Helping Young Children Share
By Jess Ward
June 29, 2018
“It’s mine!” Does that sentence sound familiar? It’s no secret that sharing is a difficult concept for little ones to learn. But the good news is that sharing is a skill children can learn with practice.
Here are some ideas:
- Sing a simple rhyme or song when your children need a sharing reminder, like, “Sharing our toys is fun to do!” or “I can share to show I care!”
- Before friends come over, ask your child if he or she would like to pick a favorite toy to not share, like a prized stuffed animal or favorite truck. Put that toy away before the playdate.
- Set a timer to help children take turns. Sometimes children think that letting someone else play with a toy means they’ll never get it back.
- Make sharing a part of everyday life. Practice sharing with your child, even when it’s just the two of you, and point out when you’re sharing. Try, “Would you like to have some of my crackers? Look, we’re sharing! May I have a piece of your apple? Thank you for sharing with me!”
There’s a coloring page about sharing on page FJ7!
You can read past letters at FriendFPLO.lds.org.
Sacrament Reverence Book
By MaryEllen Van Engelenhoven
June 22, 2018
As a parent, I struggled with helping our children be reverent for the sacrament. Here’s something that worked for our family
First, I tried to help our kids understand why the sacrament is sacred. (Resources for a family home evening lesson about the sacrament can be found here.) Then it was time for a simple art project—I’ll call it a sacrament reverence book—which can also be done for family home evening! Here’s what to do:
First, find pictures of Jesus and other appropriate art that promotes faith and reverence. Your child can draw events from Jesus’ life, cut illustrations out of the Friendmagazine, or purchase inexpensive pictures at https://store.lds.org.
Next, help your child create or buy a small, inexpensive photo album or journal. (Your local dollar store could be a great place to shop for this.) Have your children glue or insert their pictures in the book. And there you have it! Your child’s very own sacrament book to help them to think about Jesus and help feel gratitude for what He has done for us.
Be sure to let your child be creative and “own” their special book by writing their name on the cover and helping them update it from time to time. You could occasionally slip in a new picture to surprise them. There’s no right or wrong way to make a sacrament reverence book. It’s up to you when you let them use it, but hopefully it will help them understand that the sacrament is the most important part of Sabbath worship!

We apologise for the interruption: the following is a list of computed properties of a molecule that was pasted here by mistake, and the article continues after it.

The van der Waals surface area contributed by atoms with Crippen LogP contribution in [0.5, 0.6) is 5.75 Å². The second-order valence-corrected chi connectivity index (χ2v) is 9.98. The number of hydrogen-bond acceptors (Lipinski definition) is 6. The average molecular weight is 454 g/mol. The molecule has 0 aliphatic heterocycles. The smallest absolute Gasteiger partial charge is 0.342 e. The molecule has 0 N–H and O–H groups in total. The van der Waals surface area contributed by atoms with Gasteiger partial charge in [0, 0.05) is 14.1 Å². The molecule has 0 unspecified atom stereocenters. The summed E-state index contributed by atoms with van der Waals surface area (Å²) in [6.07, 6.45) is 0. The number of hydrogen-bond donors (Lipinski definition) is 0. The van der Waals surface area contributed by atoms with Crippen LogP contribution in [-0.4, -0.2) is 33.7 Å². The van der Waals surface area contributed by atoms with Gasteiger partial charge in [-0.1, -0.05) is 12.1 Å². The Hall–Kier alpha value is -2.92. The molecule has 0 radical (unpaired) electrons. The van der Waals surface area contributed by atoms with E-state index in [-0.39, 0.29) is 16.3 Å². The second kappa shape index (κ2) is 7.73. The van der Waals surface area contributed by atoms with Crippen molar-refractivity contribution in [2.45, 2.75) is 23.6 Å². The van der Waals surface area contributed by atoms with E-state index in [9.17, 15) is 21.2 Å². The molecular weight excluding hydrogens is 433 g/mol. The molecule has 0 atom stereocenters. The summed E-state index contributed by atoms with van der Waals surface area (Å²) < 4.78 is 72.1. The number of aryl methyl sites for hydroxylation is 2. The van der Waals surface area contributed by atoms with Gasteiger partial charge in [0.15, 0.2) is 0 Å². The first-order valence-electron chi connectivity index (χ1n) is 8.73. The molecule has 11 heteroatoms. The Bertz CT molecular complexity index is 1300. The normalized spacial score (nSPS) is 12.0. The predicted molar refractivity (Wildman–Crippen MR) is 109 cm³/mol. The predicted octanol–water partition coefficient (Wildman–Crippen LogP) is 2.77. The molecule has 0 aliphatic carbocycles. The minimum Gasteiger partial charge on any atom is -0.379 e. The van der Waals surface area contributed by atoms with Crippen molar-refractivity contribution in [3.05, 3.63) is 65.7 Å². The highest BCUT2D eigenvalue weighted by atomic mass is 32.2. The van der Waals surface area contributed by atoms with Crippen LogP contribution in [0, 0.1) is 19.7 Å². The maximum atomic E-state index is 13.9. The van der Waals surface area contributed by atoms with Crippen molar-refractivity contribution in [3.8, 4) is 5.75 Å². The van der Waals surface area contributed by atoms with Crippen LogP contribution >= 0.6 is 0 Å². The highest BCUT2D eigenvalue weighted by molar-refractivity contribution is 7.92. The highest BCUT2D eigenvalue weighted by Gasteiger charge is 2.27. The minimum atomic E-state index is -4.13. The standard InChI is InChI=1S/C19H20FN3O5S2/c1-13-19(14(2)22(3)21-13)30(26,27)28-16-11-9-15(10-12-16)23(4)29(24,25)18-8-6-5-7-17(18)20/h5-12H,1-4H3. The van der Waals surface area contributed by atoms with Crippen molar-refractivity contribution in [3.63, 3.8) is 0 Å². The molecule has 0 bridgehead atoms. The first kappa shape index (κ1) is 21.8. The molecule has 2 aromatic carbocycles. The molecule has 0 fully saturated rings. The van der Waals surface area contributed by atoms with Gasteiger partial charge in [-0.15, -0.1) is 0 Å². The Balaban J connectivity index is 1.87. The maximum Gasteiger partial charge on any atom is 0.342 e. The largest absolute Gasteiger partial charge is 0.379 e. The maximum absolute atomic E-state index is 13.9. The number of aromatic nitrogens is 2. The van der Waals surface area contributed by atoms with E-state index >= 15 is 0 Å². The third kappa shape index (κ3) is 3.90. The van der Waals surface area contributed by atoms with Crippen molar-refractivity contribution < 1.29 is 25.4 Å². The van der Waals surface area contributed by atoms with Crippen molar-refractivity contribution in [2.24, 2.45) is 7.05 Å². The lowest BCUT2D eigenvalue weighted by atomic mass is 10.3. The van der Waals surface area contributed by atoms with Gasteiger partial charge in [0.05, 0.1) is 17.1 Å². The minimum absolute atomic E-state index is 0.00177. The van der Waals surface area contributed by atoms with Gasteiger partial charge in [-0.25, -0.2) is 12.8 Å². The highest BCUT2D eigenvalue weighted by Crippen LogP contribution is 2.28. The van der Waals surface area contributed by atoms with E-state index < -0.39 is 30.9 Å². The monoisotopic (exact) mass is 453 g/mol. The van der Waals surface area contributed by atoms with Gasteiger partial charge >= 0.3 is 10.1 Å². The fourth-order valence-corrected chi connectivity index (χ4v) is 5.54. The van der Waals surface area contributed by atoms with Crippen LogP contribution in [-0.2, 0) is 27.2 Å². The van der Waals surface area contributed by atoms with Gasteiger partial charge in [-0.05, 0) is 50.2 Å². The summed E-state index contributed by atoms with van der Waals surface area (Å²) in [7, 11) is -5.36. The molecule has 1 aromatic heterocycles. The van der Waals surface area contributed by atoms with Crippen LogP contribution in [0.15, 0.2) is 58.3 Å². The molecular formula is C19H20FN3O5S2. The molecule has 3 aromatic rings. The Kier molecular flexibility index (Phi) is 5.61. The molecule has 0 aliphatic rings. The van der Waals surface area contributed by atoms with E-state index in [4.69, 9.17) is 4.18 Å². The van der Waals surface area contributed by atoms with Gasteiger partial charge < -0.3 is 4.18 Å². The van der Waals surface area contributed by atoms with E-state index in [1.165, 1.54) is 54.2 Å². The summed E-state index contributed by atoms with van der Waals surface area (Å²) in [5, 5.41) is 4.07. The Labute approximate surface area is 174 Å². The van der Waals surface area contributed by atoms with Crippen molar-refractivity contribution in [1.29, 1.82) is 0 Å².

Go on a Friend-ly Scavenger Hunt
By Marissa Widdison
June 8, 2018
Do you have past issues of the Friend lying around? Create a Friend scavenger hunt! Come up with a list of pictures or words for people to look for. Then have everyone pick an issue of the Friend, and see who can find the most items in a set amount of time. Happy hunting!
By Jess Larsen
June 1, 2018
Happy, sad, angry, excited—your child is experiencing a lot of feelings in that little body! Sometimes it can be tempting to sing, “No one likes a frowning face” and expect smiles all around. But young children need help understanding their feelings.
Here are some ideas to help your child talk about feelings:
- Draw or print faces that show different emotions. Tape them to craft sticks. Tell your child different scenarios and ask how he or she would feel. Your little one will love finding the right face. Try to go beyond just happy or sad—include emotions like nervous, angry, excited, or embarrassed.
- Listen to music that inspires different emotions and dance along with what you hear. For example, try “Flight of the Bumblebee” for a busy feeling, William Tell Overture for excitement, or “Clair de lune” for peace.
- Cut out a paper doll chain. Ask, “What color would you use for sad? Happy? Mad?” Have your child color each doll a different color. Then fold up the chain and explain, “Even when you feel lots of different things, you are still you! Are different feelings OK? Yes, they are!”
- Look at picture books together. What emotions do the characters feel? How do they act? Talk about what your kids can do when they feel sad or mad, like stomping three times, scribbling on a paper, or saying a prayer for help.